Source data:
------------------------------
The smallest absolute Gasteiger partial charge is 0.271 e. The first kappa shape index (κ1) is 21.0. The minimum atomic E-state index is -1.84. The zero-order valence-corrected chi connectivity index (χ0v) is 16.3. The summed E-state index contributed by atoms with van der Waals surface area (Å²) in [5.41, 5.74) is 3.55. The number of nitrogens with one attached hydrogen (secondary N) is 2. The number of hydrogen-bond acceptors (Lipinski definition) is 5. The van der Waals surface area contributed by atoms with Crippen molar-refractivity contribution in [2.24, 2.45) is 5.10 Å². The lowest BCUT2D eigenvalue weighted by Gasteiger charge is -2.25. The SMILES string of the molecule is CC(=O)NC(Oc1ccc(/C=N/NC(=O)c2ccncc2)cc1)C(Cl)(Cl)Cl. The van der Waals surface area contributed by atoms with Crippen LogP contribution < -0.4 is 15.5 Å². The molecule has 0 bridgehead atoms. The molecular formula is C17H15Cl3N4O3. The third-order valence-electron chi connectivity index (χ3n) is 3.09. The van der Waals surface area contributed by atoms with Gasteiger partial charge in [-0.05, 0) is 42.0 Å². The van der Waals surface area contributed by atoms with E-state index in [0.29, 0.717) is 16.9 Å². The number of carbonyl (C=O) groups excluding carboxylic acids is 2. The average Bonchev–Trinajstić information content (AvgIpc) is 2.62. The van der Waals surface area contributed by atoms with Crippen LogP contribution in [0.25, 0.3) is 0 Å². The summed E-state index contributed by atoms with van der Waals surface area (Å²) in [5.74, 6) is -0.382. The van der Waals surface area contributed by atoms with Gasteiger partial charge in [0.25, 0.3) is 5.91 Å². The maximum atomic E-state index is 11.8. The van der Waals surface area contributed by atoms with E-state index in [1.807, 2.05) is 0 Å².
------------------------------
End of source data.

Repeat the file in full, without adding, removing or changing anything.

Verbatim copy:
The smallest absolute Gasteiger partial charge is 0.271 e. The first kappa shape index (κ1) is 21.0. The minimum atomic E-state index is -1.84. The zero-order valence-corrected chi connectivity index (χ0v) is 16.3. The summed E-state index contributed by atoms with van der Waals surface area (Å²) in [5.41, 5.74) is 3.55. The number of nitrogens with one attached hydrogen (secondary N) is 2. The number of hydrogen-bond acceptors (Lipinski definition) is 5. The van der Waals surface area contributed by atoms with Crippen molar-refractivity contribution in [2.24, 2.45) is 5.10 Å². The lowest BCUT2D eigenvalue weighted by Gasteiger charge is -2.25. The SMILES string of the molecule is CC(=O)NC(Oc1ccc(/C=N/NC(=O)c2ccncc2)cc1)C(Cl)(Cl)Cl. The van der Waals surface area contributed by atoms with Crippen LogP contribution < -0.4 is 15.5 Å². The molecule has 0 bridgehead atoms. The molecular formula is C17H15Cl3N4O3. The third-order valence-electron chi connectivity index (χ3n) is 3.09. The van der Waals surface area contributed by atoms with Gasteiger partial charge in [-0.05, 0) is 42.0 Å². The van der Waals surface area contributed by atoms with E-state index in [0.29, 0.717) is 16.9 Å². The number of carbonyl (C=O) groups excluding carboxylic acids is 2. The average Bonchev–Trinajstić information content (AvgIpc) is 2.62. The van der Waals surface area contributed by atoms with Crippen LogP contribution in [0.25, 0.3) is 0 Å². The summed E-state index contributed by atoms with van der Waals surface area (Å²) in [5.74, 6) is -0.382. The van der Waals surface area contributed by atoms with Gasteiger partial charge in [0.25, 0.3) is 5.91 Å². The maximum atomic E-state index is 11.8. The van der Waals surface area contributed by atoms with E-state index in [1.807, 2.05) is 0 Å².